We awake in Swift Current this morning and are in no rush. We get ready, have our breakfast and are on the road by 10:00 am.
We are on the Trans Canada Highway 1 heading East out of Swift Current and we see these oddly stacked bales of hay. We wonder why they are stacked like this. The speed limit is 110 km/hr so we are motoring along nicely.
That is until we came upon this large obstacle. I am surprised that there is not an escort vehicle, or any placards stating “wide load”, not even any flashing lights. He is doing 120 km/hr, which is way too fast for towing something like that. I just want to get around him before that thing falls off and blocks the whole highway. As I approached he pulled over enough to let me by. On closer examination we still could not figure out what he was towing.
We drove along the shores of Reed Lake SK. We saw this large lake and the Reed Lake Grain Elevator when we were heading West several weeks ago. We are re-tracing our route as we head back East.
Reed Lake is a saline lake and we saw piles of sodium sulphate along the shore of the lake. Sodium sulphate is basically sulphuric acid, so I guess we won’t be bothering to stop for a swim.
We arrived in Moose Jaw SK around noon and we are going to take a break from driving and visit “The Tunnels of Moose Jaw”. These tunnels are beneath the streets and buildings of downtown Moose Jaw. There are two tours you can take. One is Passage to Fortune and the other one is The Chicago Connection.
We chose the Chicago Connection tour.
We were told no still photography and no videos, so there are no photos of this tour. Basically, as they tell the story, Al Capone the notorious gangster hid out in Moose Jaw and used these underground tunnels as his base of operation when things got too hot and heavy in Chicago. We were shown Al’s office and his base of operation for the production of liquor that he then shipped back to Chicago using bootleggers during prohibition. I have probably said too much already, because we were strictly told that what we see, what we hear, and what we smell, we can never tell anyone about this visit to the underground tunnels of Moose Jaw. In fact we were told to “Fuhgeddaboutit” if you know what I mean. I guess this also explains the rule of no photography or videos.. just forget everything that happened during the last hour down in the tunnels.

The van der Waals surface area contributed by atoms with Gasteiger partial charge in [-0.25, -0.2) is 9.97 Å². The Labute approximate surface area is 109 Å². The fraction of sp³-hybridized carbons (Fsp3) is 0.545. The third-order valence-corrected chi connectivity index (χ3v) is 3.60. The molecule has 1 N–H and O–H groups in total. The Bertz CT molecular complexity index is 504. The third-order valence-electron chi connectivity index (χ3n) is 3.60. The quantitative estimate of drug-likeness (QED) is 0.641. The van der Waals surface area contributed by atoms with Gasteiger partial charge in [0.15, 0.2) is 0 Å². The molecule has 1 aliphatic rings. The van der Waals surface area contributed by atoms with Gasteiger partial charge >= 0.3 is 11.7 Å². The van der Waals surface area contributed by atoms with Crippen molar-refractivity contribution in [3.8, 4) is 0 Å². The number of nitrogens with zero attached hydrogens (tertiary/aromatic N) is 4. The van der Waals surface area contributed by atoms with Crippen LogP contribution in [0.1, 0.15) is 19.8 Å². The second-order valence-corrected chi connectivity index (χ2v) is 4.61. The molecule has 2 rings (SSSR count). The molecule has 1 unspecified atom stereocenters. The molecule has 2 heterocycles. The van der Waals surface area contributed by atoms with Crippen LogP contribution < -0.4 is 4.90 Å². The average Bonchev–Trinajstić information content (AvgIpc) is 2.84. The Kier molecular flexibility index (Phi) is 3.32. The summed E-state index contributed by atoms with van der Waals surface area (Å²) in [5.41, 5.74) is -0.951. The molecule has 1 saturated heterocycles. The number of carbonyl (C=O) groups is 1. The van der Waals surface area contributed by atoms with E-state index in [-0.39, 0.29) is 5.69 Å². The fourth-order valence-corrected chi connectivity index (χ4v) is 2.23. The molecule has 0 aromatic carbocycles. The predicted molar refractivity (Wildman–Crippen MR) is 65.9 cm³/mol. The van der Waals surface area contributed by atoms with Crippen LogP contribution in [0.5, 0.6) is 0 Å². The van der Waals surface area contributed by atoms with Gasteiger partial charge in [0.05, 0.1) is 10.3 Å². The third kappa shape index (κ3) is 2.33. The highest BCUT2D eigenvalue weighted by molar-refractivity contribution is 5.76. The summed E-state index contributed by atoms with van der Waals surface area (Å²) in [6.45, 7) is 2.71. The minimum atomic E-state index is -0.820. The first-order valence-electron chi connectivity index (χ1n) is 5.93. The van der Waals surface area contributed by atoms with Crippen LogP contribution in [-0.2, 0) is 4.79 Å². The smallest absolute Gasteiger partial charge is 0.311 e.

Personally, I believe the whole story is fictional. I have googled Al Capone and I cannot find any record of him ever being in Moose Jaw. I tend to believe that the tunnels were constructed back in the early days of Moose Jaw when the buildings were heated by steam and these are the access tunnels so that the workers could maintain the heating system and move around between the buildings to perform the heating and piping maintenance that was required for a steam heat system. That’s my theory of the use and construction of the tunnels. The Al Capone story seems a bit far fetched to me.
Back up out of the tunnels, Karen went in search of a few of the Moose Jaw murals.
We leave Moose Jaw behind and soon we see the City of Regina skyline off to the North of us. We are staying the evening in Regina.
Our hotel is in Downtown Regina. My impressions of Regina are not that great after driving into the downtown core and checking into our hotel. The area is a little questionable, but the hotel is fine, it is a Wingate by Wyndam and we won’t be going off the property. Lots of sirens and street noises. Oh well, it’s only one night.
To see all of our photos from today, you can find them on our FLICKR site.
Tunnelvision, Columbia, SC - Feature: Deceptively realistic highway tunnel entrance painted on the side of a building in 1975. ...
1 day ago